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I am currently experiencing a strange issue with our users being logged out. I haven't been able to reproduce it explicitly.

The Rails application is using the default CookieStore.

My initial hypothesis is that somehow the session data within the cookie, or even the cookie itself is being destroyed. This may be either from a user clearing browser data, or something within the system that has not been caught.

As of now, the authentication system appears to be functioning as intended (Authlogic), and we are not experiencing the issue wide-spread in other components of the application.

I am considering using ActiveRecordStore to see if the problem is resolved. My understanding is the session data would be stored within the database, and if a cookie was being removed - the user would not get logged out.

Are there many known pros/cons to using CookieStore vs ActiveRecordStore?

Why is CookieStore the default when creating a Rails application, and not ActiveRecordStore?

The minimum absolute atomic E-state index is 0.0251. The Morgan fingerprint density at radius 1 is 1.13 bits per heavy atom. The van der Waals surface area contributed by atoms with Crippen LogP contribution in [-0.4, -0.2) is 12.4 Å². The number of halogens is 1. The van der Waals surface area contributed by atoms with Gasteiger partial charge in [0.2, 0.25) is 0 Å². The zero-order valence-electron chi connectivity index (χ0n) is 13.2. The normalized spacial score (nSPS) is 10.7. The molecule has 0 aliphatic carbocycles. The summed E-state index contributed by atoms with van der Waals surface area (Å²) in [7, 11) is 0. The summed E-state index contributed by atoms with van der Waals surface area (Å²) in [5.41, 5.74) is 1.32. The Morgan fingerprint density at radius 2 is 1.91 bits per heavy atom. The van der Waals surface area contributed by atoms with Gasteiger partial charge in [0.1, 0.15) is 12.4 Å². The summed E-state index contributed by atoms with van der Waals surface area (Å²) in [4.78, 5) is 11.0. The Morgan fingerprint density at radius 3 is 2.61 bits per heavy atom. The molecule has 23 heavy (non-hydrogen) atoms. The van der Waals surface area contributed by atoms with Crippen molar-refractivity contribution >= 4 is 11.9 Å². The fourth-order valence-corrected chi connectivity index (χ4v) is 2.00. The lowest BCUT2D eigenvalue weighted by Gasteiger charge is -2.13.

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I can answer your last two questions.

  • You should not use the cookie store if you're storing sensitive data in the session because you want such data to be on the server-side and not on the client.

  • The cookie store is the default because Rails is giving you a strong hint that you should not be storing lots of data in the session, by virtue of the fact that cookie storage is limited to 4 KB.

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Thanks John, I fully intended on responding before this :) – releod Sep 3 '10 at 19:50

I think CookieStore is the default because it is simple. It doesn't require a database table.

CookieStore is not as secure as ActiveRecordStore. With CookieStore, intercepted cookies will give access to a valid session forever, even if you create a new one. With ActiveRecordStore, you can invalidate a session by removing it from the database.

See this blog post: http://www.bryanrite.com/ruby-on-rails-cookiestore-security-concerns-lifetime-pass/

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